Evaluations usually include a combination of standardized testing, clinical observations, and parent interview. When appropriate, reviews of other evaluation reports and interviews with teachers and other professionals can help provide a more thorough assessment. Once completed, a report is generated which includes a description of the child’s skills and areas of need, recommended goals, a treatment plan, and referrals if needed.
A treatment plan typically includes 1-3 sessions per week of direct one-on-one treatment, focusing on individualized and measurable goals. Parent education is an integral part of the process and may be done through direct involvement during therapy sessions, observation, conversations following sessions, and/or written notes.
About CAS and Pediatric Speech and Language Development
Childhood Apraxia of Speech (CAS)
Messages need to go from your brain to your mouth to speak. These messages tell the muscles how and when to move to make sounds. If your child has apraxia of speech, the messages do not get through correctly. Your child might not be able to move his lips or tongue to the right place to say sounds, even though his muscles are not weak. Sometimes, he might not be able to say much at all.
A child with CAS knows what she wants to say. CAS is a problem with her brain getting her mouth muscles to move, not with how well she thinks. You may hear CAS called verbal dyspraxia or developmental apraxia.
Even though you may hear the term "developmental," CAS is not a problem that children simply outgrow. A child with a developmental speech disorder learns sounds in a typical order, just at a slower pace. If your child has CAS, he will not follow typical patterns and will not make progress without treatment. It will take a lot of work, but your child’s speech can improve.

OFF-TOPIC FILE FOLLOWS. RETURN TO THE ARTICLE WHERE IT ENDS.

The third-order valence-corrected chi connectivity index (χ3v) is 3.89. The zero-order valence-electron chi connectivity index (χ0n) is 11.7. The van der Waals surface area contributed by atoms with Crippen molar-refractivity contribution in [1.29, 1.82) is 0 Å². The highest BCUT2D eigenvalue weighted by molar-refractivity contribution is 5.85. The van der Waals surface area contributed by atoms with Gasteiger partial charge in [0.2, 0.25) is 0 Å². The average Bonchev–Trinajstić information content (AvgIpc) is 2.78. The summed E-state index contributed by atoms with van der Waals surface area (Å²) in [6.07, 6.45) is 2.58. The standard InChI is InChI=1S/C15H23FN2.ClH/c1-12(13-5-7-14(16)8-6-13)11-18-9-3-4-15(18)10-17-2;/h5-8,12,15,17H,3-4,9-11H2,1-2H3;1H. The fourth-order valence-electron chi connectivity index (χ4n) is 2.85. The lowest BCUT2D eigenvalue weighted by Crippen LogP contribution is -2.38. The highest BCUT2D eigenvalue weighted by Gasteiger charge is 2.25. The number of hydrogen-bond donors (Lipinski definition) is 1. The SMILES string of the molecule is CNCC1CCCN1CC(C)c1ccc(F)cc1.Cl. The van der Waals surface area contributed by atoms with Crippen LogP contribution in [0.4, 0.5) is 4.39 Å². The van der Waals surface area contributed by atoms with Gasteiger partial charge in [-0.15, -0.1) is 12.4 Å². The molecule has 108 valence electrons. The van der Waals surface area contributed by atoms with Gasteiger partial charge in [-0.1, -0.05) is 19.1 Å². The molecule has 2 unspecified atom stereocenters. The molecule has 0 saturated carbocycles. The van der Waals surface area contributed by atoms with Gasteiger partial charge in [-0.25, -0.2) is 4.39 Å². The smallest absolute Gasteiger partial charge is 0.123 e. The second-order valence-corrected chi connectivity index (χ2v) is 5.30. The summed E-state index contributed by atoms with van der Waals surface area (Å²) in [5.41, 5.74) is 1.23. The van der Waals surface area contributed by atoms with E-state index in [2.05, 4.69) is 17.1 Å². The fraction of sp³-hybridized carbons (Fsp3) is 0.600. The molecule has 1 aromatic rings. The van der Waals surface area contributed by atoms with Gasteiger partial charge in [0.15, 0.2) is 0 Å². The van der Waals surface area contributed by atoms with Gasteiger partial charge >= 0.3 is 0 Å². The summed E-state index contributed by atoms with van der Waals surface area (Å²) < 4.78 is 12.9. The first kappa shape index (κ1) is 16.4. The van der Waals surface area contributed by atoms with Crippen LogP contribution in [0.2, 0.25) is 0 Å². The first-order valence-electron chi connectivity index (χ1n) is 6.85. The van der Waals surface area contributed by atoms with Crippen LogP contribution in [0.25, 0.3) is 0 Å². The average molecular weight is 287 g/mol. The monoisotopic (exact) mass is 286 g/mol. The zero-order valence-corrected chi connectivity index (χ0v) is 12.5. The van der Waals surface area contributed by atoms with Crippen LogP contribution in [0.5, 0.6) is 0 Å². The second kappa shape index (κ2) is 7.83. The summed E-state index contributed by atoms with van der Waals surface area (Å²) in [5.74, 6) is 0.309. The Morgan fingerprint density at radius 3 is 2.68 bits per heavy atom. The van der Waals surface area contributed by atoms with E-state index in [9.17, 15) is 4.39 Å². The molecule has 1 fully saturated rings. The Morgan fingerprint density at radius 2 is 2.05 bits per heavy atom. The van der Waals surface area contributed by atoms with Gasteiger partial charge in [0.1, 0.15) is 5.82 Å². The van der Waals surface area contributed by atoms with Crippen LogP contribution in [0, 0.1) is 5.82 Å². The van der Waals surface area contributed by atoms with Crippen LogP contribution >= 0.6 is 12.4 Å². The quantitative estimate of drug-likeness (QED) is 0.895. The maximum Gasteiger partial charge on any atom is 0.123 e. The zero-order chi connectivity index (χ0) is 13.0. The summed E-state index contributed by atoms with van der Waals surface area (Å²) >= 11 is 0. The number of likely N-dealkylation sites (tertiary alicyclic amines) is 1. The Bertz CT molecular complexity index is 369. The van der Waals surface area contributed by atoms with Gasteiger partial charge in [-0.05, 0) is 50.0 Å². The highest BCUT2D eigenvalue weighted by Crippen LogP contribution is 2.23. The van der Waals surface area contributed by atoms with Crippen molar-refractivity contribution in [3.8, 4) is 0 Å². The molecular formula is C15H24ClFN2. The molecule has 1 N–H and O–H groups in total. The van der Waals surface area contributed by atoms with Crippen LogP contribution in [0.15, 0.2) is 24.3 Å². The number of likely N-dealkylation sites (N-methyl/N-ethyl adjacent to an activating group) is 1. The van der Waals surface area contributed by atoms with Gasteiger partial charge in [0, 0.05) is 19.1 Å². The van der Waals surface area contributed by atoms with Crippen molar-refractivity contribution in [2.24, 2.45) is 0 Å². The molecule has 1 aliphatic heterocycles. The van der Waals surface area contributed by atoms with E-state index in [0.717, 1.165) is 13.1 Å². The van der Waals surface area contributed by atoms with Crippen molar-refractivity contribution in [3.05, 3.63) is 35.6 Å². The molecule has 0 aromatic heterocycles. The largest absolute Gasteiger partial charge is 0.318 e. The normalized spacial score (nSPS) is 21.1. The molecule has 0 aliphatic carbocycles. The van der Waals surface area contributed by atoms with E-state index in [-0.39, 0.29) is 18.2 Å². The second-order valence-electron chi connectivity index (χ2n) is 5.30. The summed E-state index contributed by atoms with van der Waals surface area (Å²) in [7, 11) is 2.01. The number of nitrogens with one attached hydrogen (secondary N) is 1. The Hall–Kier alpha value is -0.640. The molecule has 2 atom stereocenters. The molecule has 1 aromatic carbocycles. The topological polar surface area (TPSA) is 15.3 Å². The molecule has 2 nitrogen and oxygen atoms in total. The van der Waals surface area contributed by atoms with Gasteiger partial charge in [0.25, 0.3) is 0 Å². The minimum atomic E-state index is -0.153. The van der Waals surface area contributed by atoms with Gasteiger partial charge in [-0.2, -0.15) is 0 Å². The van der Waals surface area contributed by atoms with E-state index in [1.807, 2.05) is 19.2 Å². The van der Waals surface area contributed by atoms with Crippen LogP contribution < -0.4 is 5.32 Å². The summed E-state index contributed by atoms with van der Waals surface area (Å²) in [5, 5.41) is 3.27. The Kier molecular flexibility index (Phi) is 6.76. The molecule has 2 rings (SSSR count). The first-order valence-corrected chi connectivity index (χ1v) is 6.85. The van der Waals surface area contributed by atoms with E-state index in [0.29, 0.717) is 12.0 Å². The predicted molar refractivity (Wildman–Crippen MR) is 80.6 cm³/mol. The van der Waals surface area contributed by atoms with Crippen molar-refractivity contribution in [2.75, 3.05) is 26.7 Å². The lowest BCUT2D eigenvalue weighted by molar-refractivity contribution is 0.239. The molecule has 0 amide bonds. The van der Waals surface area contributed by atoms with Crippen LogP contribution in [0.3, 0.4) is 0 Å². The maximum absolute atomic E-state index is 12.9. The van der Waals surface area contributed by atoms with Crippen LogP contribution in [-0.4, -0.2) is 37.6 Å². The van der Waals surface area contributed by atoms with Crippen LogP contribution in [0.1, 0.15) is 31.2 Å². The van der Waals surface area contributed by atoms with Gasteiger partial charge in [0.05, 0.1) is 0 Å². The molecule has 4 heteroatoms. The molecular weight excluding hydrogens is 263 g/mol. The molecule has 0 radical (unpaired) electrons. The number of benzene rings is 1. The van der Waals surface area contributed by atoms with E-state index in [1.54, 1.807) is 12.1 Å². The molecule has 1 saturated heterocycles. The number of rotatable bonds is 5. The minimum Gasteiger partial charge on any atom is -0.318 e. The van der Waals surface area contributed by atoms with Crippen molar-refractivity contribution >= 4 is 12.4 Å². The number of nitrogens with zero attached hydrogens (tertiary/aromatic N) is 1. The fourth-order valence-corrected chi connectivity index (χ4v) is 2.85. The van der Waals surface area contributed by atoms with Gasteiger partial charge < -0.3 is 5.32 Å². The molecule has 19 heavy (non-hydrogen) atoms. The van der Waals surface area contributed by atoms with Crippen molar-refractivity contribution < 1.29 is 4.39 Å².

For more information about CAS visit the Childhood Apraxia of Speech Association of North America (CASANA) at www.apraxia-kids.org.
Preschool Language Disorders
Some children have problems understanding, called receptive language. They may have trouble following directions, answering questions, pointing to objects and pictures, and knowing how to take turns when talking Children may also have problems talking, called expressive language. They may have difficulty asking questions, naming objects, combining words to form sentences, and using correct grammar (ex. pronouns, verbs).
Preschool Speech Sound Disorders
Speech sound disorders may involve substitution of another sound, leaving sounds out, adding sounds, or changing the sound. It can be hard for others to understand children with speech sound disorders. It is sometimes normal for young children to say the wrong sounds. For example, children may make a "w" sound for an "r" and say "wabbit" for "rabbit." They may leave sounds out of words, such as "nana" for "banana." This is okay when children are young, but it may be a problem if they keep making these mistakes as they get older.